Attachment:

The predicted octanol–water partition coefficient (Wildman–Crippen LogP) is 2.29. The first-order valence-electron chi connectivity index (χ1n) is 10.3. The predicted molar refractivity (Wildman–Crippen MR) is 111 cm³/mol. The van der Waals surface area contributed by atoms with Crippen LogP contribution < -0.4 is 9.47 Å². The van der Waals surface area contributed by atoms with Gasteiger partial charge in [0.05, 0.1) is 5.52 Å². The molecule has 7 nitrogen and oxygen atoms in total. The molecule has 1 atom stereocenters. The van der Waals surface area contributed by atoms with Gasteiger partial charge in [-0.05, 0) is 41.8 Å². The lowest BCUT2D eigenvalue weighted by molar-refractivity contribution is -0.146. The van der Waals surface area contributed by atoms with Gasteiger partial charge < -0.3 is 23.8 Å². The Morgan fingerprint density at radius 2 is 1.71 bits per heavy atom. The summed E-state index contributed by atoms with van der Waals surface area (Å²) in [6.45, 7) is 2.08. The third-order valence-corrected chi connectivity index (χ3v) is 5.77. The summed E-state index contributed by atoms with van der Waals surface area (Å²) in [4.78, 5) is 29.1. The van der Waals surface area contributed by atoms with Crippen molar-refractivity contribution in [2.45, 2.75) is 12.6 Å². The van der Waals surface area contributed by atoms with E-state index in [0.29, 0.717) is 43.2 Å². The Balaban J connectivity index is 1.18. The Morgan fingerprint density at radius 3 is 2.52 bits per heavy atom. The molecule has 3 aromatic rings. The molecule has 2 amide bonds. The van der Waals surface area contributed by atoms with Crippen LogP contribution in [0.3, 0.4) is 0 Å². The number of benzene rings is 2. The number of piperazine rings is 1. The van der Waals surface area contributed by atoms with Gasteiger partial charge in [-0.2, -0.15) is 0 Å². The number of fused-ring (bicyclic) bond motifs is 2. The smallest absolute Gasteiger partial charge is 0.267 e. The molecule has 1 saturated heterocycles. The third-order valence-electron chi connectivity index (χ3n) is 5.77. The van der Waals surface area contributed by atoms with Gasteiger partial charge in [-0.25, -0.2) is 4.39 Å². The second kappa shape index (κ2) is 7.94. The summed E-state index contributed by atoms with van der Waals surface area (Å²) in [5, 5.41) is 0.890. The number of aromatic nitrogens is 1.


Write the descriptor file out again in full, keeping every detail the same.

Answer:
The predicted octanol–water partition coefficient (Wildman–Crippen LogP) is 2.29. The first-order valence-electron chi connectivity index (χ1n) is 10.3. The predicted molar refractivity (Wildman–Crippen MR) is 111 cm³/mol. The van der Waals surface area contributed by atoms with Crippen LogP contribution < -0.4 is 9.47 Å². The van der Waals surface area contributed by atoms with Gasteiger partial charge in [0.05, 0.1) is 5.52 Å². The molecule has 7 nitrogen and oxygen atoms in total. The molecule has 1 atom stereocenters. The van der Waals surface area contributed by atoms with Gasteiger partial charge in [-0.05, 0) is 41.8 Å². The lowest BCUT2D eigenvalue weighted by molar-refractivity contribution is -0.146. The van der Waals surface area contributed by atoms with Gasteiger partial charge < -0.3 is 23.8 Å². The Morgan fingerprint density at radius 2 is 1.71 bits per heavy atom. The summed E-state index contributed by atoms with van der Waals surface area (Å²) in [6.45, 7) is 2.08. The third-order valence-corrected chi connectivity index (χ3v) is 5.77. The summed E-state index contributed by atoms with van der Waals surface area (Å²) in [4.78, 5) is 29.1. The van der Waals surface area contributed by atoms with Crippen molar-refractivity contribution in [2.45, 2.75) is 12.6 Å². The van der Waals surface area contributed by atoms with E-state index in [0.29, 0.717) is 43.2 Å². The Balaban J connectivity index is 1.18. The Morgan fingerprint density at radius 3 is 2.52 bits per heavy atom. The molecule has 3 aromatic rings. The molecule has 2 amide bonds. The van der Waals surface area contributed by atoms with Crippen LogP contribution in [0.3, 0.4) is 0 Å². The number of benzene rings is 2. The number of piperazine rings is 1. The van der Waals surface area contributed by atoms with Gasteiger partial charge in [-0.2, -0.15) is 0 Å². The number of fused-ring (bicyclic) bond motifs is 2. The smallest absolute Gasteiger partial charge is 0.267 e. The molecule has 1 saturated heterocycles. The third-order valence-electron chi connectivity index (χ3n) is 5.77. The van der Waals surface area contributed by atoms with Gasteiger partial charge in [-0.25, -0.2) is 4.39 Å². The second kappa shape index (κ2) is 7.94. The summed E-state index contributed by atoms with van der Waals surface area (Å²) in [5, 5.41) is 0.890. The number of aromatic nitrogens is 1.